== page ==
Scrap antagonistic pricing

To conclude, the way forward in solving the myriad of existing problems is not going to be achieved through increasingly unrealistic and antagonistic pricing regulation within the funding industry (eg Regulation 8).

Whilst it is easy to point fingers and hang on to ideologies, the funding industry needs to start realising that without revision of the onerous regulatory elements and the introduction of supply-side interventions, its survival is in jeopardy.

Medical scheme increases have averaged 3.5% above the CPI level for more than the past decade, whilst simultaneously offering less and less member benefits. This means that in order to maintain consistent benefit levels year-on-year, consumers would need to absorb cost increases even higher than 3.5% above the CPI level. As such it is quite clear that, in the current framework, the value proposition of private healthcare is dwindling rapidly.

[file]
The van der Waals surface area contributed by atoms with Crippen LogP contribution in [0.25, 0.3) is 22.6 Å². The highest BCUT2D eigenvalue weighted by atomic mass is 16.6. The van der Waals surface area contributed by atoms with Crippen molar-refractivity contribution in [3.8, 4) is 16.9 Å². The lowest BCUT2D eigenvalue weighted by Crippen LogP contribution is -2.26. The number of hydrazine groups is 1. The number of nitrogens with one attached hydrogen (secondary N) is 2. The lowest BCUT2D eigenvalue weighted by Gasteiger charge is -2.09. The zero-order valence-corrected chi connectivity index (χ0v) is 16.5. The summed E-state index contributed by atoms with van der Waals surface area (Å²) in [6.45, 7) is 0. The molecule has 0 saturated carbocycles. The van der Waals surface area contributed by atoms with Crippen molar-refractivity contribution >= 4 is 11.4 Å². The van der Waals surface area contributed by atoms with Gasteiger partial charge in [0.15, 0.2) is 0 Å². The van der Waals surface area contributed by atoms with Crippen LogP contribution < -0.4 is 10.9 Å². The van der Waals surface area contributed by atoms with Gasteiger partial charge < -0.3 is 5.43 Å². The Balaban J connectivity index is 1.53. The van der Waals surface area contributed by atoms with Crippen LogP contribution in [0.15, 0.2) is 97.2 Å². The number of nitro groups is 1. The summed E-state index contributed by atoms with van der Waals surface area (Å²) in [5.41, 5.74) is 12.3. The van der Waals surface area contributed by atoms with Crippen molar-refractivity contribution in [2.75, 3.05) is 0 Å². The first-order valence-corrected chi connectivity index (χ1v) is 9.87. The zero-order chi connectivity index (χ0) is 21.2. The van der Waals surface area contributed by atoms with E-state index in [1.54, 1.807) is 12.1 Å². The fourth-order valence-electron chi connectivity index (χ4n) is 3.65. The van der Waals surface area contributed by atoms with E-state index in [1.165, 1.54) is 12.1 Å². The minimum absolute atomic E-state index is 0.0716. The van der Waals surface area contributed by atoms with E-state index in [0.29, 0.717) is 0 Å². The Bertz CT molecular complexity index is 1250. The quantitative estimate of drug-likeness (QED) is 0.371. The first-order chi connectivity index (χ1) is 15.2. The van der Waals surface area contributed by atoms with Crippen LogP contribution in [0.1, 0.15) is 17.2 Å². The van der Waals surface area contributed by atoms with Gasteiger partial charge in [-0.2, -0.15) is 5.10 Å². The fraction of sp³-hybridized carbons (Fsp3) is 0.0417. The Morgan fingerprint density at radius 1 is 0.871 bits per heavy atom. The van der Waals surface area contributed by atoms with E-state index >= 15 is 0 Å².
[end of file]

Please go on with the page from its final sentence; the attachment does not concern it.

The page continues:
Sharing the risk

Suppliers are also not without risk in this scenario. If the funding industry ultimately shrinks, the private supply industry will shrink along with it.

Currently, the only element that keeps cost-conscious consumers within the private sector, is the precarious condition of most state healthcare facilities. It is fair to assume that if our state sector was of a reasonable quality, the medical scheme environment would be a fraction of what it is today.

Ideally, what is required is an overarching regulatory framework that holistically encompasses all aspects of supply and funding. Therefore, the funding industry would do well to start lobbying with government on this. Pending the outcome of the Competition Commission’s focus on competitive forces within the industry, their investigation may be a perfect opportunity to commence lobbying.

With that being said, the government’s almost exclusive focus on the NHI programme will hopefully abate now that the 2014 elections are over and some intelligent regulatory changes can be made independent of what the NHI is aiming to achieve. A smarter, holistic regulatory framework can lead to a sustainable quality-oriented private healthcare model.